In physics, the graviton is a hypothetical elementary particle that transmits the force of gravity in most quantum gravity systems. In order to do this, one theory posits that gravitons have to be always-attractive (gravity never pushes), work over any distance (gravity is universal) and come in unlimited numbers (to provide high strengths near stars). In quantum theory, these requirements define an even-spin (spin 2 in this case) boson with a rest mass of zero.
Gravitons are postulated simply because quantum theory has been so successful in other fields. For instance, the electromagnetic interaction can be very well explained by the application of quantization to photons, a science known as quantum electrodynamics. In this case photons are being continually created and destroyed by all charged particles, and the interactions between these photons produce the familiar effects of electricity and magnetism. In the same way, the strong nuclear force and the weak nuclear force are mediated by gluons and by W and Z bosons, respectively.
Given the widespread success of quantum theory in describing the basic forces in the universe except for gravity, it seemed only natural that the same methods would work well on gravity as well. Many attempts finally led to introduction of a so-far unseen graviton, which would work in a fashion somewhat similar to the photon, the gluon etc. It was hoped that this would quickly lead to a quantum gravity theory, although the mathematics became convoluted and no internally consistent theory has yet emerged.
Gravitons and models of quantum gravity
While the classical theory (i.e. the tree diagrams) and semiclassical corrections (one-loop diagrams) behaved as expected, the Feynman diagrams with two (or more) loops led to ultraviolet divergences - i.e. infinite results that could not be removed because the quantized general relativity was not renormalizable, unlike Quantum electrodynamics. In popular terms, the discreteness of quantum theory is not compatible with the smoothness of Einstein's general relativity. These problems, together with some conceptual puzzles, led many physicists to believe that a theory more complete than just general relativity must regulate the behavior near the Planck length. Superstring theory finally emerged as the most promising solution; it is the only known theory in which the quantum corrections of any order to graviton scattering are finite.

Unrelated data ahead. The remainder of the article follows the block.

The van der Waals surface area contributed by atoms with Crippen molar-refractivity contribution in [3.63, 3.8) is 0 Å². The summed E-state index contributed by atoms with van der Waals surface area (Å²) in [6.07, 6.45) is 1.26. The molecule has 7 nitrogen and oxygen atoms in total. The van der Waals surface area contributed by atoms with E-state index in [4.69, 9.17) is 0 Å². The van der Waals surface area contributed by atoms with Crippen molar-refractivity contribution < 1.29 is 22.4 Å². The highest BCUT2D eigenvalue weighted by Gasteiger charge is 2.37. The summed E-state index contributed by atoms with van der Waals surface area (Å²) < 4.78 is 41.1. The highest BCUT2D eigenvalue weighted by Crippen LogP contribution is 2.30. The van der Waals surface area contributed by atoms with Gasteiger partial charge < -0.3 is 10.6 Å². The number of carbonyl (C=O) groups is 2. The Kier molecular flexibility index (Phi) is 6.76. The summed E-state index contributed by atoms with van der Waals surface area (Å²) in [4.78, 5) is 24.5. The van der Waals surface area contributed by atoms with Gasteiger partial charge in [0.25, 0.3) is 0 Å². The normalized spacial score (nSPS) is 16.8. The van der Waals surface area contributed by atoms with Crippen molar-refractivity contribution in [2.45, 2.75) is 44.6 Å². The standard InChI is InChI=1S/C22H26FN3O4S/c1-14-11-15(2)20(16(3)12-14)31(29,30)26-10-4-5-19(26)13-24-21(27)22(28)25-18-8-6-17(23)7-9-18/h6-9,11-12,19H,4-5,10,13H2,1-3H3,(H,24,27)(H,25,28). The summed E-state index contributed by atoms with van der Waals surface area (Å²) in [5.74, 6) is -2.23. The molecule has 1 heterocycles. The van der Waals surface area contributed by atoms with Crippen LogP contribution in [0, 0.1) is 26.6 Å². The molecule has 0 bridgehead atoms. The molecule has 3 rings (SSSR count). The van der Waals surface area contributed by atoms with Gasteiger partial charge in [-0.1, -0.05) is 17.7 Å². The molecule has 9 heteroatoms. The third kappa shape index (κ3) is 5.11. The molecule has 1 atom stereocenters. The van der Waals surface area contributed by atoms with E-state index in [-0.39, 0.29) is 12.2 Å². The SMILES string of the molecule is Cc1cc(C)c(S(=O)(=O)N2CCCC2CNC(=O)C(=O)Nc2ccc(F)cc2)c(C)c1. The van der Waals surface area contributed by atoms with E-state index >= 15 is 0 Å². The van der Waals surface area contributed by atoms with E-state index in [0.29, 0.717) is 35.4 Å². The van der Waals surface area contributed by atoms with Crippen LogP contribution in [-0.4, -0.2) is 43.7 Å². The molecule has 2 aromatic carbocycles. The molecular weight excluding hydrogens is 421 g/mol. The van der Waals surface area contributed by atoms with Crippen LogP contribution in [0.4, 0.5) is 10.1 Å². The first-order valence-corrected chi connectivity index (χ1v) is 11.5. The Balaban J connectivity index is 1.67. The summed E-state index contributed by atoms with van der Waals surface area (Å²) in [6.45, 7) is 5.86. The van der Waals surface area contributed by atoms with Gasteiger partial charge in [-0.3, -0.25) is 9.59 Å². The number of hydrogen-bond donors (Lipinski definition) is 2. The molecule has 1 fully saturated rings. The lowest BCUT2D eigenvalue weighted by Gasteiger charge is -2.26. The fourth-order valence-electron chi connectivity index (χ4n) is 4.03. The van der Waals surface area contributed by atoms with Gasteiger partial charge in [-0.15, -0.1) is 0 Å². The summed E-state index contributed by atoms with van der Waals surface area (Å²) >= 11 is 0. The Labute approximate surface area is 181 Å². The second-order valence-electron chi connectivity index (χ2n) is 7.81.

String theory predicts the existence of gravitons and their well-defined interactions which represents one of its most important triumphs. A graviton in perturbative string theory is a closed string in a very particular low-energy vibrational state. The scattering of gravitons in string theory can also be computed from the correlation functions in conformal field theory, as dictated by the AdS/CFT correspondence, or from Matrix theory.
An interesting feature of gravitons in string theory is that, as closed strings without endpoints, they would not be bound to branes and could move freely between them; this "leakage" of gravitons from our brane into higher-dimensional space could explain why gravity is such a weak force, and gravitons from other branes adjacent to our own could provide a potential explanation for dark matter. See brane cosmology for more details.
It should be noted that there exist proposed quantum theories of gravity that do not predict a graviton; for instance, loop quantum gravity has no analogous particle.
Gravitons and experiments
Detecting a graviton, if it exists, would prove rather problematic. Because the gravitational force is so incredibly weak, as of today, physicists were not even able to directly verify the existence of gravitational waves, as predicted by general relativity. (Many people are surprised to learn that gravity is the weakest force. A simple experiment will demonstrate this, however: an ordinary refrigerator magnet can generate enough force to lift a mass against the force of gravity generated by the entire planet.)
Gravitational waves may be viewed as coherent states of many gravitons, much like the electromagnetic waves are coherent states of photons. Projects that should find the gravitational waves, such as LIGO and VIRGO, are just getting started.
Problems with the Graviton
There may well be very good reason the Graviton has not been detected any may not exist, at least in the simplistic manner in which it is envisioned. Superficially speaking, quantum gravity using the gauge interaction of a spin-2 field (graviton) fails to work like the photon and other gauge bosons do.
But more importantly the spin-2, linear wave (classical gravitational wave) is only a perturbation on certain, highly restrictive metrics. In general there are wave-like fluctuations, but they are non-linear, as is often the case in General Relativity. Maxwell's equations always admit a spin-1, linear wave, but Einstein's equations rarely admit a spin-2, linear wave, and when they do it is only perturbative and not exact.
The more analagous gravitational object to the electromagnetic wave is actually the Weyl curvature. In classical electromagnetism you have fields determined by sources along with electromagnetic waves that are source-free. And in gravity you have the Ricci curvature determined by the stress-energy tensor along with the source-free Weyl tensor which contains the gravitational waves.
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